The MyIPO sourced table in our article entitled “And the Top 20 Patent Filers in Malaysia are…” (April issue of the KASS IP exposé) had an unfortunate error of omission. MyIPO has since provided us with a rectified list (shown above). We regret the error and apologise for any inconvenience this may have caused.

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INNOVATIONS DECIDE sm


IP exposé Success story spotlight

AUGUST ’12

Ms. Melissa Chen, Melissachens Sdn Bhd the decision to move on from her previous public-listed company to embark on the challenging task of developing her own line of skincare products, in collaboration with a Swiss R&D team. She observes that “today’s modern living is very stressful and to achieve balance with clear, smooth and beautiful skin is very challenging”. With her new skincare system, she hopes to realise her vision of helping others to achieve healthy and beautiful skin for a longer time. “The ultimate objective is to deliver faster, effective and better results,” she shares.

distinctive brand personality to make a difference.” Melissa started working with KASS following a recommendation by her management consultant. She had been looking for a competent company that would be able to provide good advice and take appropriate action without her having to worry about the process of getting a successful trademark in the countries where she intends to distribute her products. Today, her products are available across

“The essence of a brand is the core of a strong brand personality. And that means building a solid and sustainable brand equity. One of the key features to building sustainable brand equity is with the protection of Intellectual Property Rights. It means doing business with ease, without the fear of competition trying to imitate our core brand essence. Especially in a competitive environment where being distinctive with a unique brand personality is everything, we need to make sure that our brand belongs to us, and nobody else.” – Melissa Chen

After garnering 27 years of skincare expertise through extensive experience, research and innovation, Melissa Chen’s wealth of knowledge in the industry led to her new brainchild, melissachens high performance skincare system, a brand that was conceptualised to provide effective solutions to the most common skin concerns. Over the span of her career in skincare as a member of top management in a salon service provider, product distributor, beauty education principal and R&D team leader (with R&D teams outsourced from around the world), Melissa has treated thousands of satisfied customers. She made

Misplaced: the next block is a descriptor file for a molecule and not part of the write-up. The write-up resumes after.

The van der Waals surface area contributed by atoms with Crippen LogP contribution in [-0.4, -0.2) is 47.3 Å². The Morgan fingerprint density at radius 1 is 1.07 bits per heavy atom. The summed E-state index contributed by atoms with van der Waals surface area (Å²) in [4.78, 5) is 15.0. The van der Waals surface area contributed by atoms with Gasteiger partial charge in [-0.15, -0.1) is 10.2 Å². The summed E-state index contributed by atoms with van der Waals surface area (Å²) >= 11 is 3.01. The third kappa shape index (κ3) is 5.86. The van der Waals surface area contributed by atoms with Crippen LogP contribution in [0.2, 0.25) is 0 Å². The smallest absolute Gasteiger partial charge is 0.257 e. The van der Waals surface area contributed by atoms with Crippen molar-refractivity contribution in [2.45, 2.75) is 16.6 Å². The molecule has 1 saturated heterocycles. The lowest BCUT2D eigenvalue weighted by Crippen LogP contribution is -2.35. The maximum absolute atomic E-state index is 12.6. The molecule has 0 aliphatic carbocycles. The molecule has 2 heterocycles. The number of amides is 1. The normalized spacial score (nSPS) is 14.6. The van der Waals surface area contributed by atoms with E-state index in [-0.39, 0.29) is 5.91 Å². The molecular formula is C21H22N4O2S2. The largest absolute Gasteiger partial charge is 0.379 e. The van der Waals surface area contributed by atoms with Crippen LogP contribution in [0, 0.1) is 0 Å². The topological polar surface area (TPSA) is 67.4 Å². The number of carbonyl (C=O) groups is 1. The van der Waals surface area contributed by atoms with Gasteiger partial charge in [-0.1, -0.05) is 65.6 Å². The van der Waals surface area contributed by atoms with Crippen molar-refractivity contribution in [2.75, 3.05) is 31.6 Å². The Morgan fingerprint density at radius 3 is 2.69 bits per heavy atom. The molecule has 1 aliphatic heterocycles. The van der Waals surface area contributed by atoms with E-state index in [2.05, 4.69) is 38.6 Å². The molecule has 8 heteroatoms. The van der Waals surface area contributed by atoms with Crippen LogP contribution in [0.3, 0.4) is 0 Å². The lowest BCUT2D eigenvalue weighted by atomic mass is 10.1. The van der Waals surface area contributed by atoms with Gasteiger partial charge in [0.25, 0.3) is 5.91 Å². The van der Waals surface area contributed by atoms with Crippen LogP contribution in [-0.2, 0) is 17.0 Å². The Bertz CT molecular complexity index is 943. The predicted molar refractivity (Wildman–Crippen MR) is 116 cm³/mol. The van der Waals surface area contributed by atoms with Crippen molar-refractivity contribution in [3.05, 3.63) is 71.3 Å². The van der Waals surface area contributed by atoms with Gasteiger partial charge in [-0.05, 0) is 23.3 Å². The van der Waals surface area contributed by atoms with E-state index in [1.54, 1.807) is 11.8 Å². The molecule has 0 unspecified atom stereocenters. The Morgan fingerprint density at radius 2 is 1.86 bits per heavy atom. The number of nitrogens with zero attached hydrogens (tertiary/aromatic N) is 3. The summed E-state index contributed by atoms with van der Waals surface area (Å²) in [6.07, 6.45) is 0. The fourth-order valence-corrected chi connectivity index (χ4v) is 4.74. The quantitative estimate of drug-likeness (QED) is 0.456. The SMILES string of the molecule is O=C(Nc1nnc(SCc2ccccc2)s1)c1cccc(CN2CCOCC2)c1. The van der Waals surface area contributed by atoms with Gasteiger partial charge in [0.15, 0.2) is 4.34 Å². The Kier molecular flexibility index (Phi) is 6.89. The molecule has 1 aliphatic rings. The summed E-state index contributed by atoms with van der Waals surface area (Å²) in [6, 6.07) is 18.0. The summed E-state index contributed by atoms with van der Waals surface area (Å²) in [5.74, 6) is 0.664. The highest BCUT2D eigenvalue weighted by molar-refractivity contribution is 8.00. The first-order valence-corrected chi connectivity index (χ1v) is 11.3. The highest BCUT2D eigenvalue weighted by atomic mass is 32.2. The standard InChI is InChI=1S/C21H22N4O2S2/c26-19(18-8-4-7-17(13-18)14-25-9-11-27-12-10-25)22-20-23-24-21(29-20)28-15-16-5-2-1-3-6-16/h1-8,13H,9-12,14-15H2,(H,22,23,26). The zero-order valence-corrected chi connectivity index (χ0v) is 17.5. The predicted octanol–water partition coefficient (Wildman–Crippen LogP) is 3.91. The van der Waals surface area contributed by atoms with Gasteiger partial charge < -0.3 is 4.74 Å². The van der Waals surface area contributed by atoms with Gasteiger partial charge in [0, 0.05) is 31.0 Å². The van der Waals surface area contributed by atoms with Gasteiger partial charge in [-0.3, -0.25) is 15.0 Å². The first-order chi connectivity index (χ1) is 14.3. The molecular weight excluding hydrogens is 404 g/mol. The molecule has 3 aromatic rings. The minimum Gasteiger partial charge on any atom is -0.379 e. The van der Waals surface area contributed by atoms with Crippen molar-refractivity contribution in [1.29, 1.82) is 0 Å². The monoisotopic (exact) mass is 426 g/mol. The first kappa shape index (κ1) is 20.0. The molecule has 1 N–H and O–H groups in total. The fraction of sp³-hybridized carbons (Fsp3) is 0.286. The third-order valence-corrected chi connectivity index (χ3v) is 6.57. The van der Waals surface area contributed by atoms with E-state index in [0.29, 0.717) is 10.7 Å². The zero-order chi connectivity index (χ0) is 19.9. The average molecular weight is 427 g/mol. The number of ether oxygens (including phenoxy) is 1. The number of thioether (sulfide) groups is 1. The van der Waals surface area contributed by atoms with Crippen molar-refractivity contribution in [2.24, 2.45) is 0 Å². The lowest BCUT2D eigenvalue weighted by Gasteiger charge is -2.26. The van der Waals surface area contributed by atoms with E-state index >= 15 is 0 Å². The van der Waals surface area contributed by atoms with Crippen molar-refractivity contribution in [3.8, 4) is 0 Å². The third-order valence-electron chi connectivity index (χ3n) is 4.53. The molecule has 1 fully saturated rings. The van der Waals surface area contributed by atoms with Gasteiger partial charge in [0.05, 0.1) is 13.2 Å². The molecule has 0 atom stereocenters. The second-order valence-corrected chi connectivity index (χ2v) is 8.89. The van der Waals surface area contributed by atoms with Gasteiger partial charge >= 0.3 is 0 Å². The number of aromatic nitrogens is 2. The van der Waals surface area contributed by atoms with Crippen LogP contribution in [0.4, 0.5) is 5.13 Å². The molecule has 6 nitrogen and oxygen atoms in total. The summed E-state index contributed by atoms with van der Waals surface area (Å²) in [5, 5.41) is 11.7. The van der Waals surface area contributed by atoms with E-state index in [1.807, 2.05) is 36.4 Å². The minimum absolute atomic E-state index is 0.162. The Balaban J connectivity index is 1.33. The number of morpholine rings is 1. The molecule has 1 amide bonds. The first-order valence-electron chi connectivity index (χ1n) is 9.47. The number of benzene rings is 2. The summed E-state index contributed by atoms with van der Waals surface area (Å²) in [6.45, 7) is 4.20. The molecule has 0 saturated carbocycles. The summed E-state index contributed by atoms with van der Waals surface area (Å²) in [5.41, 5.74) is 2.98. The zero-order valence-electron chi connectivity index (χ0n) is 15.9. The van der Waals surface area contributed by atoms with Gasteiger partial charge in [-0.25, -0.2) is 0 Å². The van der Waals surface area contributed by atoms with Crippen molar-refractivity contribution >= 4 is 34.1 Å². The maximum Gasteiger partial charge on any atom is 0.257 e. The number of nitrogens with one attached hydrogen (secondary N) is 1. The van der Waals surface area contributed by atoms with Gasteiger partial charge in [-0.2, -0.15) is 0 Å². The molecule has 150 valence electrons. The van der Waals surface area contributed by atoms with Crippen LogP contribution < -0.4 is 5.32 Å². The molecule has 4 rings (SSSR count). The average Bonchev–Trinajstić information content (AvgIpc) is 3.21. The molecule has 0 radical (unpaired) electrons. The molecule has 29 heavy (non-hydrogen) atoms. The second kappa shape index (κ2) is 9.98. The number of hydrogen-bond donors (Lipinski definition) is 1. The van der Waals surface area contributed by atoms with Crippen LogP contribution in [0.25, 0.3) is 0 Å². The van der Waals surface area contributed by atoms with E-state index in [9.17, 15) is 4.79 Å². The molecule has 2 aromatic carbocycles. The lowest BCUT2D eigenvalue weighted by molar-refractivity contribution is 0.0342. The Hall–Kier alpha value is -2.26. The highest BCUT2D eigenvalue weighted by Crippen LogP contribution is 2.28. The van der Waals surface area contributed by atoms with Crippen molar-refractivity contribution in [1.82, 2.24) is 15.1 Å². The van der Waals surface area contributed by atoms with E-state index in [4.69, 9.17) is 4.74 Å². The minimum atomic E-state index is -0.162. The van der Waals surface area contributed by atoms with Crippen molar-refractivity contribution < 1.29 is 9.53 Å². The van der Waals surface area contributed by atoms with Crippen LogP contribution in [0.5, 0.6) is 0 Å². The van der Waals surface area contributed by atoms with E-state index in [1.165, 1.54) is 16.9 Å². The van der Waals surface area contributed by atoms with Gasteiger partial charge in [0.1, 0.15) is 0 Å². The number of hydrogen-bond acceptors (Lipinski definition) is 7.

In building her brand, she notes that, “Registering trademarks has definitely helped us a lot in expanding the business. It gives us the peace of mind in scaling our brand, both domestically and internationally. We know for sure that the brand equity and brand identity is strictly ours, and we can stand proud entering into any market, knowing that we own a

Asia and her goal is to develop the brand’s popularity and have a sustainable and successful business. Her advice to those who are looking to follow in her footsteps and have a go at building their own business in their respective industries is to “choose reliable outsourcing arrangements so that you can stay focused on your core competency to grow your business.”

Around the region in an IP minute

VIETNAM

4-year Action Plan to Combat IP Violations Signed The Vietnamese Ministry of Science and Technology (MoST) revealed at a recent conference in Hanoi that the country had 4500 intellectual property rights violations over the last 5 years, amassing almost 20 billion Vietnamese dong in fines. The conference, held to review the 2006-2010 action plan on preventing and fighting IPR violations, also sealed a collaborative pact among the Ministries of Science and Technology; Information and Communications; Culture, Sports and Tourism; Finance and Public Security; Agriculture and Rural Development; and the Supreme People’s Court and Supreme People’s Procuracy, to develop a corresponding action plan for the 2012-2015 period. MoST Deputy Minister, Chu Ngoc Anh stated that “with effort and collaboration of ministries, agencies and localities nationwide, the law-making activities for protecting intellectual property rights have seen significant changes, reflecting Vietnam’s strong commitment to settle the (IP) issue when joining the WTO”. Read more at http://english.vietnamnet.vn/en/

PHILIPPINES

IPOPHL establishes Thousand Inventions”

“Juan’s

In an effort to boost patent filings, instill a culture of innovation and promote the commercialization of patented inventions in the Republic, the Intellectual Property Office of the Philippines (IPOPHL) introduced the Patent Protection Incentive Package (PPIP) or “Juan’s Thousand Inventions” as a cost cutting initiative that provides funds to higher education institutions to cover official fees payable to IPOPHL in relation to patent filing, prosecution and maintenance/annuities and PCT applications. Through this scheme, the first thousand patent applications (subject to eligibility) will get the benefit of a fee waiver by IPOPHL. The incentive was implemented on 22 March 2012 and will continue until 20 December 2013. Nelia F. Navarro, Provincial Office Director of the Department of Trade & Industry (DTI-Cebu), which is working together with IPOPHL on this incentive, said that “Cebu was chosen as the pilot area for this project because of its high potential for patent activity, usage of patent information, commercialization of innovation, and most importantly, because of the presence of qualified partner-institutions to host and operate these ITSOs (Innovation & Technology Support Offices) or Patent Libraries on their own